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Wednesday, November 18, 2020

The cult of Serapis: Visions and Portents

Serapis, sometimes spelled Sarapis, is a Graeco-Egyptian deity promoted during the 3rd century BCE by Ptolemy I Soter as a means to unify Greeks and Egyptians in his realm.  Alexander the Great had attempted to use Amun for this purpose, but he was more prominent in Upper Egypt, and not as popular in Lower Egypt, where the Greeks had stronger influence. Ptolemy built an immense temple to the god in Alexandria which became known as the Serapeum.  

However, there is evidence the cult of Serapis existed before the Ptolemies came to power in Alexandria as a temple of Serapis in Egypt is mentioned in 323 BCE by both Plutarch (Life of Alexander, 76) and Arrian (Anabasis, VII, 26, 2).  In descriptions of Alexander's death, a temple of Serapis is said to have existed in Babylon at the time and Serapis was considered so important,  he alone is named as being consulted on behalf of the dying king.  Some scholars point out, though, that a Babylonian god named Ea (also referred to as Enki) was titled Šar Apsi, meaning "king of the Apsu" or "the watery deep", and perhaps he is the one meant in the diaries.

Plutarch claimed Ptolemy stole the cult statue of Serapis from Sinope in Asia Minor after being  instructed in a dream by the "unknown god" to bring the statue to Alexandria.  There, a member of the  Eumolpidae, the ancient family from whose members the hierophant of the Eleusinian Mysteries had been chosen, proclaimed it to be Serapis. Tacitus, however, stated that Serapis had been the god of the village of Rhakotis before it expanded into the great capital of Alexandria.

The statue suitably depicted a figure resembling Hades or Pluto, both being kings of the Greek underworld, and was shown enthroned with the modius, a basket/grain-measure, on his head, since it was a Greek symbol for the land of the dead. He also held a sceptre in his hand indicating his rulership, with Cerberus, gatekeeper of the underworld, resting at his feet. The statue also had what appeared to be a serpent at its base, fitting the Egyptian symbol of rulership, the uraeus.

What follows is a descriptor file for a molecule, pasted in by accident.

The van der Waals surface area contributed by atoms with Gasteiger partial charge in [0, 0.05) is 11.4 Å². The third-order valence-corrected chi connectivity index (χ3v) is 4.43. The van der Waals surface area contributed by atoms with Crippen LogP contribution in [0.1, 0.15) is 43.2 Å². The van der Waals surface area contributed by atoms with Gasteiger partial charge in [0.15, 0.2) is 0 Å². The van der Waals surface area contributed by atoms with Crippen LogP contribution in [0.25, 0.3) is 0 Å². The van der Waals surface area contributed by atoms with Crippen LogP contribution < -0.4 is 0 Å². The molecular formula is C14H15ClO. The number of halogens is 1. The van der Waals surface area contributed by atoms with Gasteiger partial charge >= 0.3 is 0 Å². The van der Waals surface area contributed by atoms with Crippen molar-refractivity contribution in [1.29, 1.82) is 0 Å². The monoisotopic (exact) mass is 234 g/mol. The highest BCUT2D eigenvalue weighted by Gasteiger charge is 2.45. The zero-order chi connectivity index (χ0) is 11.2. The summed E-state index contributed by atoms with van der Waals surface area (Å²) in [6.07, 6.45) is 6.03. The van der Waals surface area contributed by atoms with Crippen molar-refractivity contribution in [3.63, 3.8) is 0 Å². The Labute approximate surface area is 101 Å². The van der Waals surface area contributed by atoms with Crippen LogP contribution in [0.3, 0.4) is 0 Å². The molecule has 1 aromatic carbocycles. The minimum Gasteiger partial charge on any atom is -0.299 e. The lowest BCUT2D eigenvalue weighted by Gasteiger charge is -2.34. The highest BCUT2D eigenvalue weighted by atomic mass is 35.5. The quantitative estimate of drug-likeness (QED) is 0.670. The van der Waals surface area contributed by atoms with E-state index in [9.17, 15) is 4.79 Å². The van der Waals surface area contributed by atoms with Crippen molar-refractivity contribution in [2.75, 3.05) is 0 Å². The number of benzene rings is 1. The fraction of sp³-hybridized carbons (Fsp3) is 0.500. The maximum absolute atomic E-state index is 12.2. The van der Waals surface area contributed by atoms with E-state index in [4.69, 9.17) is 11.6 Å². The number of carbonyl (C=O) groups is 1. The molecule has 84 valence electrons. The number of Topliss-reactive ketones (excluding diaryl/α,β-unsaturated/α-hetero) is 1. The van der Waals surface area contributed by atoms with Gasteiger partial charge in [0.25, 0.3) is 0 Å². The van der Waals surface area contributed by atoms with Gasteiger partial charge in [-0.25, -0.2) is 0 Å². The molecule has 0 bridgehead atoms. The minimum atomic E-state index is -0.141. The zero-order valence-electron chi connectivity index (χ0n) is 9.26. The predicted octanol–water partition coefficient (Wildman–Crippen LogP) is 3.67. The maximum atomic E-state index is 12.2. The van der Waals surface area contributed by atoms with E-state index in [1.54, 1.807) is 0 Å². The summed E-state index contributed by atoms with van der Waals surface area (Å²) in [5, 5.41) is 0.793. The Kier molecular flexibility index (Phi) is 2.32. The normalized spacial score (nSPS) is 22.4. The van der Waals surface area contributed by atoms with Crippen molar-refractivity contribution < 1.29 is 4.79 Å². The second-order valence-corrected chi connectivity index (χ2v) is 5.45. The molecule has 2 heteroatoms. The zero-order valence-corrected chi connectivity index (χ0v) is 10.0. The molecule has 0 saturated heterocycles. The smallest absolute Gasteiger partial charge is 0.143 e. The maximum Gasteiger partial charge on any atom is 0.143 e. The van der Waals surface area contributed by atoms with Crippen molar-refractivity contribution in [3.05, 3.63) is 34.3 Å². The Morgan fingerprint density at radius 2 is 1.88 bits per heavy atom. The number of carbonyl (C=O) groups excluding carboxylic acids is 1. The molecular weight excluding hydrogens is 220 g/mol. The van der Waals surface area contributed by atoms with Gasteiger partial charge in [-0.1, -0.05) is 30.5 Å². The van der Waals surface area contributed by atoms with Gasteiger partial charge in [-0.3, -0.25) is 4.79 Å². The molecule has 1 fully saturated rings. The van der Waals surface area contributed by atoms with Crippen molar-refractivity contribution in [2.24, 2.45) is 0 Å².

Whatever its origins, by the second century Serapis was well ensconced in both the Greek world and throughout the Roman Empire.  Pausanias notes two Serapeia on the slopes of Acrocorinth, above the rebuilt Roman city of Corinth and one at Copae in Boeotia. At Rome, Serapis was worshiped in the Iseum Campense, the sanctuary of Isis built during the Second Triumvirate in the Campus Martius. The Roman cults of Isis and Serapis gained in popularity late in the 1st century CE when Vespasian experienced a vision while visiting the Temple of Serapis in Alexandria where he was securing Egypt's grain supply before returning to Rome triumphantly as emperor in 70 CE. Later, Vespasian  was confronted by two laborers, who were convinced that he possessed a divine power that could work miracles. From the Flavian Dynasty onward, Serapis was one of the deities who sometimes appeared on imperial coinage with the reigning emperor.

High Clerk in the Cult of Serapis, 230 - 240 CE,  at the Altes Museum, Berlin, courtesy of Wikimedia Commons contributor Ophelia2.


A fragmented statue of Serapis with a modius on the head, depicted as Pluto, next to him is standing the three headed dog Cerberus, guardian of the Hades, from the Roman Villa of Chiragan, 3rd - 4th century CE at the Musée Saint-Raymond in Toulouse, France, courtesy of Carole Raddato.  


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